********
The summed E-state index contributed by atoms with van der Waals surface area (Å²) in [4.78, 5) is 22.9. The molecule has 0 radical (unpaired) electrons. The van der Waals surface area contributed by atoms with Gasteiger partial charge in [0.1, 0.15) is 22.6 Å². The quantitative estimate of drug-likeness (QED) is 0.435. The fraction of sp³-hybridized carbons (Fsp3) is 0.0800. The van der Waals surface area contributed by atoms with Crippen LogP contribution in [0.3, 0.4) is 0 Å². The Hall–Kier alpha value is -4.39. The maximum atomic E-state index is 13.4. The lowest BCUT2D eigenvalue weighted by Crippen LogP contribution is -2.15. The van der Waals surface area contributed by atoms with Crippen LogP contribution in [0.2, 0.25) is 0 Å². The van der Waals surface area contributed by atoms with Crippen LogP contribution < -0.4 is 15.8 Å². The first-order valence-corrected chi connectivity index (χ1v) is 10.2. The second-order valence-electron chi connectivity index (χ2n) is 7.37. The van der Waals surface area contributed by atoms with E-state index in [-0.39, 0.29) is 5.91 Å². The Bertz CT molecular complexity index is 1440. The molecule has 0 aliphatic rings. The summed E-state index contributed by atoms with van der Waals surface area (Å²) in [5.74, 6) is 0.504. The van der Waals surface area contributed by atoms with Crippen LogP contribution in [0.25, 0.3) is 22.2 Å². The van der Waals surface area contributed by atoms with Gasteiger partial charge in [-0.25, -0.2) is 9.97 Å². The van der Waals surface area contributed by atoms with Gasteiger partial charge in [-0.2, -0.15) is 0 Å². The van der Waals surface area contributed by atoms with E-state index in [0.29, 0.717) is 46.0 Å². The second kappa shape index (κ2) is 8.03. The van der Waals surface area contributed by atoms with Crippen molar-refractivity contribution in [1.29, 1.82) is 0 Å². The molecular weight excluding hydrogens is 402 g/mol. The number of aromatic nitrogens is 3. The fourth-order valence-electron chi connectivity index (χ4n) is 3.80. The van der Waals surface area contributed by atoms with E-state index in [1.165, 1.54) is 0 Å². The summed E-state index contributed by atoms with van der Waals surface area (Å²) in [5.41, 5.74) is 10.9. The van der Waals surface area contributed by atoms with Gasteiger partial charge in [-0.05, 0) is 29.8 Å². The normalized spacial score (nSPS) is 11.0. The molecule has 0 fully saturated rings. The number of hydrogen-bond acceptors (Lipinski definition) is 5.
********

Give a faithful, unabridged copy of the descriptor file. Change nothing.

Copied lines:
The summed E-state index contributed by atoms with van der Waals surface area (Å²) in [4.78, 5) is 22.9. The molecule has 0 radical (unpaired) electrons. The van der Waals surface area contributed by atoms with Gasteiger partial charge in [0.1, 0.15) is 22.6 Å². The quantitative estimate of drug-likeness (QED) is 0.435. The fraction of sp³-hybridized carbons (Fsp3) is 0.0800. The van der Waals surface area contributed by atoms with Crippen LogP contribution in [0.3, 0.4) is 0 Å². The Hall–Kier alpha value is -4.39. The maximum atomic E-state index is 13.4. The lowest BCUT2D eigenvalue weighted by Crippen LogP contribution is -2.15. The van der Waals surface area contributed by atoms with Crippen LogP contribution in [0.2, 0.25) is 0 Å². The van der Waals surface area contributed by atoms with Crippen LogP contribution < -0.4 is 15.8 Å². The first-order valence-corrected chi connectivity index (χ1v) is 10.2. The second-order valence-electron chi connectivity index (χ2n) is 7.37. The van der Waals surface area contributed by atoms with E-state index in [-0.39, 0.29) is 5.91 Å². The Bertz CT molecular complexity index is 1440. The molecule has 0 aliphatic rings. The summed E-state index contributed by atoms with van der Waals surface area (Å²) in [5.74, 6) is 0.504. The van der Waals surface area contributed by atoms with Crippen LogP contribution in [0.25, 0.3) is 22.2 Å². The van der Waals surface area contributed by atoms with Gasteiger partial charge in [-0.25, -0.2) is 9.97 Å². The van der Waals surface area contributed by atoms with Gasteiger partial charge in [-0.2, -0.15) is 0 Å². The van der Waals surface area contributed by atoms with E-state index in [0.29, 0.717) is 46.0 Å². The second kappa shape index (κ2) is 8.03. The van der Waals surface area contributed by atoms with Crippen molar-refractivity contribution in [1.29, 1.82) is 0 Å². The molecular weight excluding hydrogens is 402 g/mol. The number of aromatic nitrogens is 3. The fourth-order valence-electron chi connectivity index (χ4n) is 3.80. The van der Waals surface area contributed by atoms with E-state index in [1.165, 1.54) is 0 Å². The summed E-state index contributed by atoms with van der Waals surface area (Å²) in [5.41, 5.74) is 10.9. The van der Waals surface area contributed by atoms with Gasteiger partial charge in [-0.05, 0) is 29.8 Å². The normalized spacial score (nSPS) is 11.0. The molecule has 0 fully saturated rings. The number of hydrogen-bond acceptors (Lipinski definition) is 5.